To architect Ole Scheeren, “we should think of architecture and buildings as a space for stories — stories of the people that live there, of the people that work in these buildings. And we could start to imagine the experiences our buildings create.” Sharing insight into the design process, and narratives shaping a selection of his projects in Beijing, Singapore, Berlin, London, and somewhere in the ocean in Thailand, Scheeren explains how buildings should be seen as a life form with circulatory systems, rather than merely built substance. When people inhabit and engage with a building, the architecture becomes an urban actor, reflecting various personas, writing and performing multifaceted stories about city life, and the design and construction process.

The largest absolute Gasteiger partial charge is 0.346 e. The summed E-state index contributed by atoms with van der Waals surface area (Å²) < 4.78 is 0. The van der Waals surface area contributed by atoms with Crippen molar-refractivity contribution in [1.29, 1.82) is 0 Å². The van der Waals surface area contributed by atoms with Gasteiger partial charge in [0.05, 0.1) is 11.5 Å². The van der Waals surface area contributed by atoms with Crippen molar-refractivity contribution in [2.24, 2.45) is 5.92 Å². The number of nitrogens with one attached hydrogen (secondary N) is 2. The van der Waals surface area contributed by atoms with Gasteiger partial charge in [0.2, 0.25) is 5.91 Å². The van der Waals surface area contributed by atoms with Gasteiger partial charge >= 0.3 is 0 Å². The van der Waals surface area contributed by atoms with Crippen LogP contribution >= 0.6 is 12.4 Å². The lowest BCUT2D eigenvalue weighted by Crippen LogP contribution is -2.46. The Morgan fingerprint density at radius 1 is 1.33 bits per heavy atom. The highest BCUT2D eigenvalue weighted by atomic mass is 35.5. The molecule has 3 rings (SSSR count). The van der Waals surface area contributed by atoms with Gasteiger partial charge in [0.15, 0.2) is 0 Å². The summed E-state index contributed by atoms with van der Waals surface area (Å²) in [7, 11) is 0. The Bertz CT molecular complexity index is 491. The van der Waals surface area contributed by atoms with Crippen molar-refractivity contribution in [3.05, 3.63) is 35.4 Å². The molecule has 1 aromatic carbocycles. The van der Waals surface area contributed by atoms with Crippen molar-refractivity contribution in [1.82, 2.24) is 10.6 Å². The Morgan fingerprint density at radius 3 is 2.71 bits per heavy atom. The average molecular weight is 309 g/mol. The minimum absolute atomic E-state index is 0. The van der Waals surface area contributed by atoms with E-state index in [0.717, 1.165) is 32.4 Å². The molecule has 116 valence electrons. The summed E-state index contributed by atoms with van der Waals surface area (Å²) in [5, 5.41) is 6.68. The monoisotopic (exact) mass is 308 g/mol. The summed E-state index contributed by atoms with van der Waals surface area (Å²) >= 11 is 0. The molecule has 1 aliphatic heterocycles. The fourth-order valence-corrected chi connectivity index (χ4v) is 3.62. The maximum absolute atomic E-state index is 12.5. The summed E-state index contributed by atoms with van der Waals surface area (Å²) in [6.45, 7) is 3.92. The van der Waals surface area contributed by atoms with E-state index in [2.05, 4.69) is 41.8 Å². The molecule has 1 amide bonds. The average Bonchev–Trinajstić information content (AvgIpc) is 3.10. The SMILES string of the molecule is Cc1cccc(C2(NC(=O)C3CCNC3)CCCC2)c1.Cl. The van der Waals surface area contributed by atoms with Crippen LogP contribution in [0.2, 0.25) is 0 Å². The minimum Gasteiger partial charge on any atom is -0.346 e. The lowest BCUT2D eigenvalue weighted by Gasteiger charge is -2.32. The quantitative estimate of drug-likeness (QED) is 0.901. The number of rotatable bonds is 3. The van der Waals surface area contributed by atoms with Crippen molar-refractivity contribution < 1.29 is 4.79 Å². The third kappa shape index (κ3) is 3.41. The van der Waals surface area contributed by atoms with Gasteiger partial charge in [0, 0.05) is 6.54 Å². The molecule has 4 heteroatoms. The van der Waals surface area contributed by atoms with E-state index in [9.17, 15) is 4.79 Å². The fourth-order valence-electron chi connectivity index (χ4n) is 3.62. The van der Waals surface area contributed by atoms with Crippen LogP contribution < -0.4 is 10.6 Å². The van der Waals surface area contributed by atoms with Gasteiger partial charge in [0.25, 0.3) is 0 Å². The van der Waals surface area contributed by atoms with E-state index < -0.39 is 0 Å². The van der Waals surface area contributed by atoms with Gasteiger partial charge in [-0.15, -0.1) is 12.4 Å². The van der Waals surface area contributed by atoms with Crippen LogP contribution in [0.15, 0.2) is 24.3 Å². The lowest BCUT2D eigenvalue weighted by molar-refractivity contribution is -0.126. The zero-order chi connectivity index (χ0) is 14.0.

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Sarah is an urban planner and artist from Melbourne Australia, currently living in Seattle. She has contributed to diverse long-term projects addressing housing, transportation, community facilities, heritage and public spaces with extensive consultation with communities and other stakeholders. Her articles for The Urbanist focus on her passion for the design of sustainable, inviting and inclusive places, drawing on her research and experiences around the world.